Hopewell House


It’s been a difficult time, these weeks, months.  This year.  There has been a lot of pain, hardship, anger, uncertainty.  There was been countless moments that I felt on the brink of collapse, bewildered by this life and how it all came to this.  Angry at the Universe for leaving us here, stranded on the island of grief.  At a loss as to how I could possibly move forward from here.

I found a foothold, though.  In some small capacity, I have found a way toward the future.

I call it Hopewell House.

Tim and I always dreamed of homeownership.  After twelve years, seven apartments, four cities, two cats, two babies, we dreamed of the day that we would find our home.  A house that we would buy, set up, live in, celebrate.  A farmhouse, we dreamed, with a few acres of land.  Tim wanted to be able to see the night sky in it’s glory.  I wanted a real garden to tend.  Something we could fix up together, make our own.  We wanted room for our children to run and roam the outdoors.  A space in the world to call ours.

When Tim died, I immediately started scouring real estate listings.  In my core, I needed to find a place for my children.  A safe space to shelter and raise them amongst the fallout and chaos of death.  We moved in with my parents, a safe and loving triage, but I needed to find my space to re-begin.  In October I started working with my realtor, but I knew finding the right home would take time.  I wanted a vintage home.  Something with character and history, but as a solo parent I needed to be practical about what kind of house I would take on while caring for young children.  So it took time.

In February, the day before I was to take my kids on our first plane ride, just the three of us, my realtor, John, emailed me.  A new listing, he said, he wondered if I had seen it.  It was the first day in months that I was not obsessively looking at Realestate, so I clicked on the link.  It was perfect.

He scheduled a showing for that evening.  I put an offer down that night, driving to his office at 8:30pm to fill out the paperwork my computer refused to process.  The next day, while driving through Tampa, I negotiated the counter offer over bluetooth.  Two months later, we closed.  It’s mine now.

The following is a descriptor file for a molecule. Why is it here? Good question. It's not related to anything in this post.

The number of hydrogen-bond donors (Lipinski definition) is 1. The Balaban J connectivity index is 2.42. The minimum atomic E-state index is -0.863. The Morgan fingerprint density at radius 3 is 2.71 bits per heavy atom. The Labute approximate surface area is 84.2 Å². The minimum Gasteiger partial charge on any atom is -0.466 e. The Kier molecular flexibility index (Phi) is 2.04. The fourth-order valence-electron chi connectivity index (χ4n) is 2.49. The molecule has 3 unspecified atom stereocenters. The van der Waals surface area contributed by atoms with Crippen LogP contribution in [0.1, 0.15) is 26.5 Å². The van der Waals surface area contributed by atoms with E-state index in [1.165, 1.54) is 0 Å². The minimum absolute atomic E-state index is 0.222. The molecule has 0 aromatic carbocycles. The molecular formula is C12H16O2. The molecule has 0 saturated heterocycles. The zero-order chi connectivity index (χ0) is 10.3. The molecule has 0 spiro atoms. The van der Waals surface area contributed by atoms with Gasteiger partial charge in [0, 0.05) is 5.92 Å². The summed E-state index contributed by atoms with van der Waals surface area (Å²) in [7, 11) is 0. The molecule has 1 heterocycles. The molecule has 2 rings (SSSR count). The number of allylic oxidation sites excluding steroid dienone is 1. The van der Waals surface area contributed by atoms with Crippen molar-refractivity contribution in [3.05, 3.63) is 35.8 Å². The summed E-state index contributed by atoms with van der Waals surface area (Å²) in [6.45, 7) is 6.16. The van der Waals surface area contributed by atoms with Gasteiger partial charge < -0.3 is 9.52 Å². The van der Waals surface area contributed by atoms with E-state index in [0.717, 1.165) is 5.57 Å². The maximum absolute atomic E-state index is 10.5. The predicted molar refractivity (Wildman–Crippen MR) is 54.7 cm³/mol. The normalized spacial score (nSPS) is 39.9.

Hopewell House was built in 1915 in a neighborhood developed by the manufacturing factory that once employed the majority of this border village.  It’s on a quiet street where children play and ride their bikes freely.  It has a small lot with a large garden and minimal grass to mow.  It was owned by the same family for over five decades, a widow and her second husband.  It was cared for with love and thoughtfulness.  It was tastefully renovated and modernized in the months before I bought it.  I named it the day I closed on it.  It’s beyond what I ever imagined my home could be.

We are settling in to our new life here.  There are challenges that arise. Raising young children alone is an exhausting and challenging task, but I’m doing it.  The kids love their rooms, their garden, and the wooded area in the adjoining lot.  We have friendly, caring neighbors, large windows with ample sunlight.  There’s a mantle for Tim’s urn, amethyst crystal, and photographs.  Shelves for his journals and books.  A master suit for me to seek refuge in at the end of the day.  There is room for all of us to grow and flourish as time moves on.  There is a future here.

It’s a bittersweet thing, to buy a house on your own.  To unpack the belongings of a soul-mate who is no longer.  To set up a home for three.  But it’s a good thing too.


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